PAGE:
Looking for this World Cup’s ‘Group of Death’? It doesn’t exist anymore. Here’s why…

Whenever the draw for the World Cup is completed, the immediate task is to calculate who is the “group of death”.

But the boring answer is that there usually isn’t one these days. Changes to the structure of the tournament mean four real contenders are less likely to be grouped together.

This World Cup, however, is a slight exception. To explain why, here is a brief history of how the group of death gradually fades away.

There are three factors at play. The first factor is the expansion of the tournament.

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The phrase “group of death” was first coined in 1970, when there were only 16 teams in the tournament. (From 1982 there were 24 teams, from 1998 there were 32, and from 2026 there will be 48.)

Consequently, the quality was diluted. For this tournament, 50 percent of the sides would not even have qualified for the tournament if it was held when the concept of “group of death” was first defined.

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There are probably the same number of contenders for each World Cup; about eight to 10 sides with a real chance of winning the competition. Once, they were divided into four groups, then they were divided into six, and now into eight. The probability of getting two – or even three – in the same group is always reduced.

The second factor is increased spread in different confederations. This is not the same as the mere expansion of competition.

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Historically, the real contenders for the World Cup are almost exclusively drawn from Europe and South America.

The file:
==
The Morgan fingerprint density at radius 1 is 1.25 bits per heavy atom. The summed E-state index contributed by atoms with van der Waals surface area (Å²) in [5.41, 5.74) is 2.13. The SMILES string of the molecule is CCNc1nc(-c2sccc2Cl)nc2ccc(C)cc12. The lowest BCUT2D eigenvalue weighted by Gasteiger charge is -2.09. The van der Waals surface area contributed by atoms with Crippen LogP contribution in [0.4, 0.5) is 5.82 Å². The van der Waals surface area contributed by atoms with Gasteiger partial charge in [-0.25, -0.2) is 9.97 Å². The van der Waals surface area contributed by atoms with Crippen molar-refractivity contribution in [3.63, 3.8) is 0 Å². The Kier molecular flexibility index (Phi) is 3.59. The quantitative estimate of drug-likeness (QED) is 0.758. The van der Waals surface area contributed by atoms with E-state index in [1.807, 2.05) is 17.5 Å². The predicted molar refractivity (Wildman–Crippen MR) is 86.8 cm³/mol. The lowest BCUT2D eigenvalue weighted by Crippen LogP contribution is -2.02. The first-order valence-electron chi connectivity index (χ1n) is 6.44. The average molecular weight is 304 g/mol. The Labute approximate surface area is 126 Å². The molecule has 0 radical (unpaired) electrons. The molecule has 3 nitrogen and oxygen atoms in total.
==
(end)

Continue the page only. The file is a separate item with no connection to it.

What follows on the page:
No African nation has ever reached the semi-finals. No team from Oceania has ever reached the quarter-finals. Only one Asian side has ever reached the semi-finals – South Korea on home soil in 2002. And only one North American side has ever reached the semi-finals, the USA in 1930.

Bobby Charlton


England’s Bobby Charlton beats Brazil’s Clodoaldo in the original ‘Group of Death’ in 1970 (Photo: Syndication/Mirrorpix via Getty Images)

And while the South American contingent for each tournament is approximately expanded in line with the number of nations in general, the European quota is not.

UEFA Nations at the World Cup

Tournament UEFA nations

1930

31%

1934

75%

1938

87%

1950

62%

1954

75%

1958

69%

1962

63%

1966

63%

1970

56%

1974

56%

1978

62%

1982

58%

1986

58%

1990

58%

1994

54%

1998

47%

2002

47%

2006

44%

2010

41%

2014

41%

2018

44%

2022

41%

FIFA has prioritized regional representation over sheer quality. This is, after all, a world cup But this also means that the overall quality is weaker; it means that Italy is not qualified when Saudi Arabia and Tunisia. Fair enough, but it’s also fair to say that the reigning European champions would be a more obvious candidate for any potential group of death.

Indeed, the deadliest group in a major tournament came not at a World Cup, but at Euro ’96. It featured Germany (ranked second in the world), Russia (third), Italy (seventh) and the Czech Republic (10th), and also produced the two eventual finalists.

The third factor, and perhaps the most relevant, is the seeding system.

Let’s go back to that first group of deaths in 1970. It was no coincidence that the World Cup of 1970 produced that group of deaths, instead of 1962 or 1966. For those two tournaments, the lot was sown. But after an agreement could not be reached on the seeding process before 1970, that lot was open.

The result? The competition’s two most recent winners, England and Brazil, were drawn in the same group, along with 1962 finalists Czechoslovakia. Romania were less intimidating in terms of reputation, although they did beat Czechoslovakia and lost to England and Brazil by a single goal, so they weren’t out of place. FIFA was determined to never let that happen again, and every lot was sown.